to summon בלעם
from hundreds of miles away —
not to teach God's will
to human beings;
and not to ask God for help
on their behalf —
but to curse.

Because that's
what בלעם was known for —
the use
of supernatural powers
for destructive purposes.

The 19th-century Italian commentator שד"ל,
,ר' שמואל דוד לוצאטו
wrote at great length
to prove that בלעם was not a prophet.
Even though he spoke with God,
he did not speak for God —
and very likely
did not even fully understand
to Whom he was speaking.

Even though he spoke with God,
he did not speak on behalf of God.
בלעם treated the Creator of Worlds
like a magic trick;
like some kind of paranormal mechanism.

He thought
that he could manipulate God
as he manipulated בלק's messengers
into offering him silver and gold.

we are told in פרקי אבות,
was grudging and greedy.
He was full of himself.
He wanted power,
and he believed
that he had the power
to bless and to curse,
to separate God from God's people
through magical means.

He thought
that his many sacrifices
would draw God
away from the Israelites,
leaving them undefended
from natural or supernatural attack.

Until God showed him
who's really in charge.
God took בלעם
this קוסם, this warlock
whose words dropped curses
like bombs —
and turned him into
a true prophet
whose words wove visions
of divine destiny.

And בלעם learned
that while he could not control God,
God could most certainly
control him.

בלעם wanted power
and he wanted glory;
he wanted the nations
of מואב and מדין
to shower him with riches
for cursing בני־ישראל.

And instead, God gave him power —
the power of true prophecy.

And hundreds of years later,
we gave him honor,
by opening our prayers with בלעם's own praise —
מַה טֹּבֿוּ אֹהָלֶיךָֿ יַעֲקֹבֿ מִשְׁכְּנֹתֶֿיךָֿ יִשְׂרָאֵל
“How good are your tents, Jacob;
your dwellings, Israel.”

And whereas
we call this week's Torah portion, בלעם's story,
by the name of פרשת בלק — after the king —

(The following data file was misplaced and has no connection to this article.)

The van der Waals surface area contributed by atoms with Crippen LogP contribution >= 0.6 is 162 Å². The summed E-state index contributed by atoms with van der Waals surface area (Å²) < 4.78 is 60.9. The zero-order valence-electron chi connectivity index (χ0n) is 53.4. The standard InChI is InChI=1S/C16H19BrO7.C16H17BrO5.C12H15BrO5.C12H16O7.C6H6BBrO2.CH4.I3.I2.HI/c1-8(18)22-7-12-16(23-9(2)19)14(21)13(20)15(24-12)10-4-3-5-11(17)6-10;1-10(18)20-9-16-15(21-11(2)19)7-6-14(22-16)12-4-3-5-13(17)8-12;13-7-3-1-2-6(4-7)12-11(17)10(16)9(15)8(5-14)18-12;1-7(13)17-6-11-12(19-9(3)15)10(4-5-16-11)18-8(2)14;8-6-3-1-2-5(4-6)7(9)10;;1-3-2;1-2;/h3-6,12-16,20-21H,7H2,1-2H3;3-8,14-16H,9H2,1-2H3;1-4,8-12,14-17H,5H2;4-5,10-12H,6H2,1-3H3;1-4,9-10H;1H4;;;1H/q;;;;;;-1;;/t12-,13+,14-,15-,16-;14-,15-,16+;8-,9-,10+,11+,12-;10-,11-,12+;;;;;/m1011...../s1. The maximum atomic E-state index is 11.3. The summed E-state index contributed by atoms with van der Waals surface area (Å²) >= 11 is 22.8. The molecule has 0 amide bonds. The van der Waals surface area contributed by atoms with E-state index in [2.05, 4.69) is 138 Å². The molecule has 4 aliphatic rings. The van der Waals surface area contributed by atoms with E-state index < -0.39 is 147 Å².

the Talmud in בבא־בתרא calls it
פרשת בלעם, or ספר בלעם;
and describes it
as its own independent book of scripture —
a book that משה wrote
along with, but separate from,
the תורה.

welcomed בלק's messengers into his home
wishing for honor.

He traveled with them
wishing for wealth.

And he sacrificed on the mountaintops
wishing for power.

But then
changed —
even if just for a short time —
from a warlock and a charlatan
to a true prophet of God.
He abandoned his נחשים,
his magic tricks and incantations,
and opened himself up
to experience God
and bring God's message
down to Earth.

There are two lessons
we can learn from בלעם.

Number one is:
Be careful
what you wish for.
You just might get it.

בלעם wished for power,
and God gave him power — of a completely different kind.

And number two is:
When you do get it,
and it's not what you were expecting —
lift up your eyes, like בלעם did,
and look out upon the wilderness,
the place of revelation;
and accept God's challenge
on God's own terms.

Wednesday, July 09, 2008

The Ultimate Appropriation

From Bar-Ilan University's Weekly Page on the weekly parsha, #764, parashat Balaq 5768, by Dr. ‘Amos Bar-Deia‘ of the Life Sciences faculty:

In discussing the figure of Bil‘am and his legacy in Jewish literature, Prof. Bar-Deia‘ says...

דמותו של בלעם נהפכת לאנטיכריסט הישראלי ומזוהה עם ישו ואף עם מוחמד.

The character of Balaam turned into the Israelite Antichrist, identified with Jesus and even with Muḥammad.

Talk about appropriating someone else's terminology and using it against them!